Three products stand out in my mind. The first is the sneak preview of the iMac Pro, a smoking new machine available next Christmas. It isn’t really intended as a consumer machine but there will be many professional programmers that will buy one anyway. At the high end it features an 18 core Xenon processor and a display like none ever built before. It borrows cooling technology from the MacBook Pro line to make it the coolest running desktop in its processor class. They are offering two terabytes of SSD storage as a high end option. It is truly a breath taking machine. And at $4999 for the entry level machine, it is modestly priced. Did I mention it supports up to 128GB of RAM?

The second product that impressed me was iOS 11 for the iPad. They are finally turning it into a machine that can do most everything that a desktop can do. It is certainly a premiere appliance computer. It much of a developer’s machine but then all the developers will be clamoring for an iMac Pro. They have added an app that lets you access the file system. They have finally mad multitasking useful. And they have added drag and drop between apps. They’ve added a bunch more features but those were the ones that stood out in my mind.

The third product that wowed me was the HomePod smart, wireless speaker system. Once again, Apple has taken their time and got the product right instead of rushing to be the first to market with a new product. By waiting until they got it right they have guaranteed their dominance of the category.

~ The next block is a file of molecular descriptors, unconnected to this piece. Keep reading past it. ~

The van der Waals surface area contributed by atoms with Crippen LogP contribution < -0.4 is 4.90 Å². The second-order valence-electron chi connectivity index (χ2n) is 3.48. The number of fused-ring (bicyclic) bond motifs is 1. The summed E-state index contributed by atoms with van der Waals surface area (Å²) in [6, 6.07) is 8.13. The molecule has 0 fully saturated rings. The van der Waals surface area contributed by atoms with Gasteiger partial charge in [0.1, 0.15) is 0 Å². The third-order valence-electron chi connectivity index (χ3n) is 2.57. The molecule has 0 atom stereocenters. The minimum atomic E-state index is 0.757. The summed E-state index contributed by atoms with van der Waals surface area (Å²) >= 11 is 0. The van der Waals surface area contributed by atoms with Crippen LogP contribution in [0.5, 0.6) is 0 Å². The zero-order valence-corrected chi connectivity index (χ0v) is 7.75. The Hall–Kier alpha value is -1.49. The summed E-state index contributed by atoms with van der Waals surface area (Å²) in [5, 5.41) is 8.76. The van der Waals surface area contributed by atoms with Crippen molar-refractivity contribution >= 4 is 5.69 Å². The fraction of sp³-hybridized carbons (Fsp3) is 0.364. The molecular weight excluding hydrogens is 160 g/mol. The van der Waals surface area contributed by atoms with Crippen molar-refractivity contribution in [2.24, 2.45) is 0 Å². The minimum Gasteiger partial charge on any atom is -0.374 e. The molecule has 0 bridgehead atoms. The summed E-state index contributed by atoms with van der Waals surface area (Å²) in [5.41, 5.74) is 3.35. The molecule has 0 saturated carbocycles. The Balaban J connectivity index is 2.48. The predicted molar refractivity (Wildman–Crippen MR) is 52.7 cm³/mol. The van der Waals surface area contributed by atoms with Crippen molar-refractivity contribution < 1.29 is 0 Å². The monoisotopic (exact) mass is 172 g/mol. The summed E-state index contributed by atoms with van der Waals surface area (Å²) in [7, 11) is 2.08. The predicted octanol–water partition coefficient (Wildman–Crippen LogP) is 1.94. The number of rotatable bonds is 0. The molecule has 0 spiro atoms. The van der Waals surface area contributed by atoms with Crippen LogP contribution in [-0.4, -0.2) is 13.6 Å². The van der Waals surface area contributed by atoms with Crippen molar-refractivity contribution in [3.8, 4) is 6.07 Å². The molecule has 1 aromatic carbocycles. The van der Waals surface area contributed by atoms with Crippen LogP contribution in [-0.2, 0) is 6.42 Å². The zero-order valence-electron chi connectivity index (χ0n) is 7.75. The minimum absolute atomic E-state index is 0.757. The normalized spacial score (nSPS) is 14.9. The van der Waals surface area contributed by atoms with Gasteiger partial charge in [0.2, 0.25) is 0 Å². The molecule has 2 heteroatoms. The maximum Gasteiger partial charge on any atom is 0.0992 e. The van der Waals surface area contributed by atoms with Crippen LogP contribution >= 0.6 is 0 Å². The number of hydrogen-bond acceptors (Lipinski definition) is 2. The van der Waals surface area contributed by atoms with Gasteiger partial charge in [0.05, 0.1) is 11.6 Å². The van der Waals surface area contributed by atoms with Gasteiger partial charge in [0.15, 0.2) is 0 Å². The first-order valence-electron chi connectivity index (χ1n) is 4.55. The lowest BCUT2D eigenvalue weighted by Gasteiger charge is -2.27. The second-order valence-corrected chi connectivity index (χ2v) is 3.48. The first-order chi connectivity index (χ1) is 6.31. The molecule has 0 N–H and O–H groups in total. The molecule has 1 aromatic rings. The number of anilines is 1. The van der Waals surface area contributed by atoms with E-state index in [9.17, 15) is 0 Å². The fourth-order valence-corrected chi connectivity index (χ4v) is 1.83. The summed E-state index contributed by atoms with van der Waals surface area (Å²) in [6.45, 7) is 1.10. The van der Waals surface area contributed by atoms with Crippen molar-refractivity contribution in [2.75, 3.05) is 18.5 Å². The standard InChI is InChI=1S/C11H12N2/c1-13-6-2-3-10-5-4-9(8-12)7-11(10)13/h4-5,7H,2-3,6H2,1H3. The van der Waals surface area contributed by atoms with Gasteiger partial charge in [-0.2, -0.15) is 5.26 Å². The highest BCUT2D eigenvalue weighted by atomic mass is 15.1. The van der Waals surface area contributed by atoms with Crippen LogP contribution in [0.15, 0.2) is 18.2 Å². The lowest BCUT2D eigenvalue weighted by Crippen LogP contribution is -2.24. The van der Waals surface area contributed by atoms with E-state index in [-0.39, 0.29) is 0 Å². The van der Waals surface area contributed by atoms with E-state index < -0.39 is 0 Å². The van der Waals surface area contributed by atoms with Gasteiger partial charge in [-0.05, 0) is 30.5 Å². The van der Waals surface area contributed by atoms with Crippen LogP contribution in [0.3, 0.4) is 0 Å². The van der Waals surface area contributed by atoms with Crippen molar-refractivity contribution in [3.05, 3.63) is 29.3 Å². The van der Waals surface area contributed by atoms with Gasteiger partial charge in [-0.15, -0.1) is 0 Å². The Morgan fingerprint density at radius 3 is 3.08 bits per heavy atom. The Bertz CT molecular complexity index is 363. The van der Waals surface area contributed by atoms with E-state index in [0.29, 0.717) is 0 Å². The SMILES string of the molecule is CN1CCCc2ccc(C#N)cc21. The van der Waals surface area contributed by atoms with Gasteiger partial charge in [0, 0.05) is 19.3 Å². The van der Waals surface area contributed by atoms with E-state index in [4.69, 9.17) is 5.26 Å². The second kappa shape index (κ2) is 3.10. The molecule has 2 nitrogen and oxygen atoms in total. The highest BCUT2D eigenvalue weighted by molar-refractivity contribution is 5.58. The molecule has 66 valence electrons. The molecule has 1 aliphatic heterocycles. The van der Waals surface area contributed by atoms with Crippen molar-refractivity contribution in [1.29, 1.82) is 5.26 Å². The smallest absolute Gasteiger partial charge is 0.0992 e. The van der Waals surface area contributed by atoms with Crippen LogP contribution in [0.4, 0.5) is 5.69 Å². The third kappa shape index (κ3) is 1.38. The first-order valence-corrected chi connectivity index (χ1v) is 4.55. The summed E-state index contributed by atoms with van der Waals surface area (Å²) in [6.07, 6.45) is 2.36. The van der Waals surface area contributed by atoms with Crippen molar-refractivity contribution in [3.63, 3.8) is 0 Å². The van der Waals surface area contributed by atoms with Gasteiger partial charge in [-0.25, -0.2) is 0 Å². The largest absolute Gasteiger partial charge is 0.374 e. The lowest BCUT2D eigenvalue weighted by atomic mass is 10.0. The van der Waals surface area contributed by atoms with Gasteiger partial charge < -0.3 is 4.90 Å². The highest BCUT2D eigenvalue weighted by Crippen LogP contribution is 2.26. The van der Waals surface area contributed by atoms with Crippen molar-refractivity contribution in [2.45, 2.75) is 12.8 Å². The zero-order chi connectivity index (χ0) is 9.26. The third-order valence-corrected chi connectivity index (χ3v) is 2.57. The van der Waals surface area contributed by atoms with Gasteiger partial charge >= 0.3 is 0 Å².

I know I said there were only three things that grabbed my attention and for the most part that is true. I do want to comment on three new libraries that they made available to developers today. The first is Metal2, their graphics library. When combined with the other two libraries, core ML Machine Learning and ARkit Augmented Reality API, they have set themselves up to be the premiere immersive environment development platform. This market is growing exponentially and may single handedly keep Macs relevant in the shadow of the huge mobile device market that accounts for most of Apple’s revenue.

Sweet dreams, don’t forget to tell the ones you love that you love them, and most important of all, be kind.

A Word or Two About Apple

I am an unabashed Apple fanboy. I have owned Apple products for years. I am well and truly invested in the Apple ecosystem of content and applications. I still believe that Apple produces the best products that are on the market today. That’s not to say that I don’t have concerns about Apple’s future.

The Apple of today is different from the Apple of a few years ago. A few years ago they were still executing Steve Job’s vision. Apple is an outstanding engineering company. They have proven time and again that they can design and build the best devices on the planet.

Apple has never succeeded by competing with the other companies in their market. They have done so by defining new markets and new products. They have repeatedly imagined totally new ways to deliver wondrous experiences that have taken would be competitors years to understand, much less replicate.

Apple still builds outstanding products. What they need is a visionary. Until they find one, the competition will continue to catch up with them until they have totally lost their edge. I hope they find one soon. I hope they return to the days of reality distortion fields and products that have to be touched and seen to be appreciated.

For now, I love my new MacBook Pro. I think the Touch Bar is entertaining if not indispensable. I think the USB-C ports are brilliant. It is without a doubt, the best computer I have ever owned. Some people insist on driving the best cars. I insist on owning the best computers. This one lives up to my standards.

Sweet dreams, don’t forget to tell the ones you love that you love them, and most important of all, be kind.